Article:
John J. Collins

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The Archbishop of Canterbury, Stephen Langton (died 1228 CE) receives credit for the division of the Bible into chapters still in use today by Christians and Jews. The division of the Bible into verses, however, has a different history. The Hebrew Bible had been divided into sentences or “verses” by the way in which the Masoretes “pointed” them for reading and chanting in the 10th-11th centuries CE. These verses ended with the sof passuq, a punctuation mark that looks like a colon (:) in western scripts. These sentences or verses are, with few exceptions, the same as the contemporary versification of the Bible. The division of the New Testament in Greek into verses is the work of Robert Estienne (1503-1559), also known as Robert Stephanus, who in 1551 published a Greek text with the translation of Erasmus and that of the Vulgate that divided the New Testament books into verses. There is a legend that he did so while riding a horse from Paris to Lyons.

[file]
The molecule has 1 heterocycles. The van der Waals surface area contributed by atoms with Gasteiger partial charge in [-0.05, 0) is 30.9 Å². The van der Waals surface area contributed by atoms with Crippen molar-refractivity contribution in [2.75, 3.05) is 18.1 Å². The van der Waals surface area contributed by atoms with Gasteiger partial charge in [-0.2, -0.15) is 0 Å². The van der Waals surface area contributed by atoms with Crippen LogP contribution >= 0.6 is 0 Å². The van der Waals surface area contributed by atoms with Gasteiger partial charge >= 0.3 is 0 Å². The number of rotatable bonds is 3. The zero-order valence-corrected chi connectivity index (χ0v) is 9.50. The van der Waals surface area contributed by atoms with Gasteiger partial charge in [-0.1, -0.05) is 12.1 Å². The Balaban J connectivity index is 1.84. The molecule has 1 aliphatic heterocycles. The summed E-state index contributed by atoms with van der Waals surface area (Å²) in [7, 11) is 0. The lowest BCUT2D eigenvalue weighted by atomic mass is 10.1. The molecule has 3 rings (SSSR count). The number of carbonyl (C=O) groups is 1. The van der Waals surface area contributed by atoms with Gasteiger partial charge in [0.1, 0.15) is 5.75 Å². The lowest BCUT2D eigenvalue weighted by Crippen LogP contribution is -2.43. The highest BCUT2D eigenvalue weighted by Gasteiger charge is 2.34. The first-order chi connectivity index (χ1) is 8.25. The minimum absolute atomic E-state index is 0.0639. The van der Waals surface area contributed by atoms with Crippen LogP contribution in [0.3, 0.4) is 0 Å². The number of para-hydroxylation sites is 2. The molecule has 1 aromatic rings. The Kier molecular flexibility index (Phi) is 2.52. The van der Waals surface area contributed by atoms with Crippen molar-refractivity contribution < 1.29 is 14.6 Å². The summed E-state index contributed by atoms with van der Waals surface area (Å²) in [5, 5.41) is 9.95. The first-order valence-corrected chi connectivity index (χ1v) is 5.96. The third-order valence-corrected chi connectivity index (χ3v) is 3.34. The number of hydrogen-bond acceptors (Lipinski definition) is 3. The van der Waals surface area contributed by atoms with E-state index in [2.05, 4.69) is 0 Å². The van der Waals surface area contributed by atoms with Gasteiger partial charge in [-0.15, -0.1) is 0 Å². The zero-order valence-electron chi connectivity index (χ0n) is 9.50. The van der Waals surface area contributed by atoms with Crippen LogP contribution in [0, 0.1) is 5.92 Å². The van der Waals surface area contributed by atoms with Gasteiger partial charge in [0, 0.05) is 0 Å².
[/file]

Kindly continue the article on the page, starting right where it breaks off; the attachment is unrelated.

John J. Collins, Introduction to the Hebrew Bible (Minneapolis: Fortress, Press, 2004), 7-9. F. L. Cross and E. A. Livingstone, Oxford Dictionary of the Christian Church (rev. ed.; New York, Oxford: Oxford University Press, 1983) 798b-799a; 1308a. Bruce M. Metzger, The Text of the New Testament (3d ed., rev.; New York, Oxford: Oxford University Press, 1992), 21-35; 103-104. Emanuel Tov, Textual Criticism of the Hebrew Bible (Minneapolis: Fortress, 1992), 22-37

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